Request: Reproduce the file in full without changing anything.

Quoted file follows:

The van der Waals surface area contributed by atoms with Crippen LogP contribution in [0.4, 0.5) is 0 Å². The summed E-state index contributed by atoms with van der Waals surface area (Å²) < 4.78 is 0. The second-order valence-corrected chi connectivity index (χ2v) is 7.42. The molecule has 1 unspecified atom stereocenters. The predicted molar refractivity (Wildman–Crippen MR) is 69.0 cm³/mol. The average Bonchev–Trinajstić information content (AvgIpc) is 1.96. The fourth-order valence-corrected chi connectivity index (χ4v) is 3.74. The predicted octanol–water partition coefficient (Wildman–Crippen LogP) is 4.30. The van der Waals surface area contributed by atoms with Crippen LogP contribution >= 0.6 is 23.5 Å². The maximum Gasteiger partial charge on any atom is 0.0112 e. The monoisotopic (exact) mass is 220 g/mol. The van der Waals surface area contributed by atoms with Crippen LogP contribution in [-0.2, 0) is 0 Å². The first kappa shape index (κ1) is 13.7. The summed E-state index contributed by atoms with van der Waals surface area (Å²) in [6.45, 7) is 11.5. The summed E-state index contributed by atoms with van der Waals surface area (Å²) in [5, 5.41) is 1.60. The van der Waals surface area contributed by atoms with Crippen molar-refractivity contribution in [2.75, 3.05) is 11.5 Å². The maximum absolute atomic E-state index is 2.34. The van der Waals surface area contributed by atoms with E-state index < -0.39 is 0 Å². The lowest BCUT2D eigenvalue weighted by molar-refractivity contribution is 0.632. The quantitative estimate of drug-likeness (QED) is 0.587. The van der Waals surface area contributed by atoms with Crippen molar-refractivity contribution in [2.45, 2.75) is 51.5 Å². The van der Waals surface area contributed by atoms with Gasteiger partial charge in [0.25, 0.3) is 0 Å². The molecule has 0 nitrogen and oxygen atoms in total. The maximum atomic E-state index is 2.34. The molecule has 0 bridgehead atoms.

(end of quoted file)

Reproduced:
The van der Waals surface area contributed by atoms with Crippen LogP contribution in [0.4, 0.5) is 0 Å². The summed E-state index contributed by atoms with van der Waals surface area (Å²) < 4.78 is 0. The second-order valence-corrected chi connectivity index (χ2v) is 7.42. The molecule has 1 unspecified atom stereocenters. The predicted molar refractivity (Wildman–Crippen MR) is 69.0 cm³/mol. The average Bonchev–Trinajstić information content (AvgIpc) is 1.96. The fourth-order valence-corrected chi connectivity index (χ4v) is 3.74. The predicted octanol–water partition coefficient (Wildman–Crippen LogP) is 4.30. The van der Waals surface area contributed by atoms with Crippen LogP contribution >= 0.6 is 23.5 Å². The maximum Gasteiger partial charge on any atom is 0.0112 e. The monoisotopic (exact) mass is 220 g/mol. The van der Waals surface area contributed by atoms with Crippen LogP contribution in [-0.2, 0) is 0 Å². The first kappa shape index (κ1) is 13.7. The summed E-state index contributed by atoms with van der Waals surface area (Å²) in [6.45, 7) is 11.5. The summed E-state index contributed by atoms with van der Waals surface area (Å²) in [5, 5.41) is 1.60. The van der Waals surface area contributed by atoms with Crippen molar-refractivity contribution in [2.75, 3.05) is 11.5 Å². The maximum absolute atomic E-state index is 2.34. The van der Waals surface area contributed by atoms with E-state index < -0.39 is 0 Å². The lowest BCUT2D eigenvalue weighted by molar-refractivity contribution is 0.632. The quantitative estimate of drug-likeness (QED) is 0.587. The van der Waals surface area contributed by atoms with Crippen molar-refractivity contribution in [2.45, 2.75) is 51.5 Å². The van der Waals surface area contributed by atoms with Gasteiger partial charge in [0.25, 0.3) is 0 Å². The molecule has 0 nitrogen and oxygen atoms in total. The maximum atomic E-state index is 2.34. The molecule has 0 bridgehead atoms.